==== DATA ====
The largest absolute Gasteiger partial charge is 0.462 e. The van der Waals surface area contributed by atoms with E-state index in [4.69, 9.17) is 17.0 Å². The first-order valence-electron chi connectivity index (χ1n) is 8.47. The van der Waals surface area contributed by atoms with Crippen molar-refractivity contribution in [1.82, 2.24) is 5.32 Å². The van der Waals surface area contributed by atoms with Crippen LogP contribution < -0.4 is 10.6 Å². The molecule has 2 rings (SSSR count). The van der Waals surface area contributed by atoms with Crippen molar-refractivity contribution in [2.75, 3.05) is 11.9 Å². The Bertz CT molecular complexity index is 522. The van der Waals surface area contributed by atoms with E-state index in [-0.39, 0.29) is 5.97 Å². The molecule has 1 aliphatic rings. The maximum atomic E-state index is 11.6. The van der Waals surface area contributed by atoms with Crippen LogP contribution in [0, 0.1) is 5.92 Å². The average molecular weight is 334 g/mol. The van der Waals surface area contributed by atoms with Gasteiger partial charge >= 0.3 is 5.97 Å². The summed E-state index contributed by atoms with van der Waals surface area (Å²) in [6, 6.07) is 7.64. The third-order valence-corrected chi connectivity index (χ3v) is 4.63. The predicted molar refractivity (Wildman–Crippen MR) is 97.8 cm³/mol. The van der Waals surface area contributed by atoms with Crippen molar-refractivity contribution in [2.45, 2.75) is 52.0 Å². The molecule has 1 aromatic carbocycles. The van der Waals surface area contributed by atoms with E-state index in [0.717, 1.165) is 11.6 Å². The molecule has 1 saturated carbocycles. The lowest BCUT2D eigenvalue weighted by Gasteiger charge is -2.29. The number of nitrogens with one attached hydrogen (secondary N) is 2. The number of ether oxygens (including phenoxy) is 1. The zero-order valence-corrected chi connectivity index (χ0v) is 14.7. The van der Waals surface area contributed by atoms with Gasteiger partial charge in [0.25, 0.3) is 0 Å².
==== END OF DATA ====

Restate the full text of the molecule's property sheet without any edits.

The largest absolute Gasteiger partial charge is 0.462 e. The van der Waals surface area contributed by atoms with E-state index in [4.69, 9.17) is 17.0 Å². The first-order valence-electron chi connectivity index (χ1n) is 8.47. The van der Waals surface area contributed by atoms with Crippen molar-refractivity contribution in [1.82, 2.24) is 5.32 Å². The van der Waals surface area contributed by atoms with Crippen LogP contribution < -0.4 is 10.6 Å². The molecule has 2 rings (SSSR count). The van der Waals surface area contributed by atoms with Crippen molar-refractivity contribution in [2.75, 3.05) is 11.9 Å². The Bertz CT molecular complexity index is 522. The van der Waals surface area contributed by atoms with E-state index in [-0.39, 0.29) is 5.97 Å². The molecule has 1 aliphatic rings. The maximum atomic E-state index is 11.6. The van der Waals surface area contributed by atoms with Crippen LogP contribution in [0, 0.1) is 5.92 Å². The average molecular weight is 334 g/mol. The van der Waals surface area contributed by atoms with Gasteiger partial charge >= 0.3 is 5.97 Å². The summed E-state index contributed by atoms with van der Waals surface area (Å²) in [6, 6.07) is 7.64. The third-order valence-corrected chi connectivity index (χ3v) is 4.63. The predicted molar refractivity (Wildman–Crippen MR) is 97.8 cm³/mol. The van der Waals surface area contributed by atoms with Crippen molar-refractivity contribution in [2.45, 2.75) is 52.0 Å². The molecule has 1 aromatic carbocycles. The van der Waals surface area contributed by atoms with E-state index in [0.717, 1.165) is 11.6 Å². The molecule has 1 saturated carbocycles. The lowest BCUT2D eigenvalue weighted by Gasteiger charge is -2.29. The number of nitrogens with one attached hydrogen (secondary N) is 2. The number of ether oxygens (including phenoxy) is 1. The zero-order valence-corrected chi connectivity index (χ0v) is 14.7. The van der Waals surface area contributed by atoms with Gasteiger partial charge in [0.25, 0.3) is 0 Å².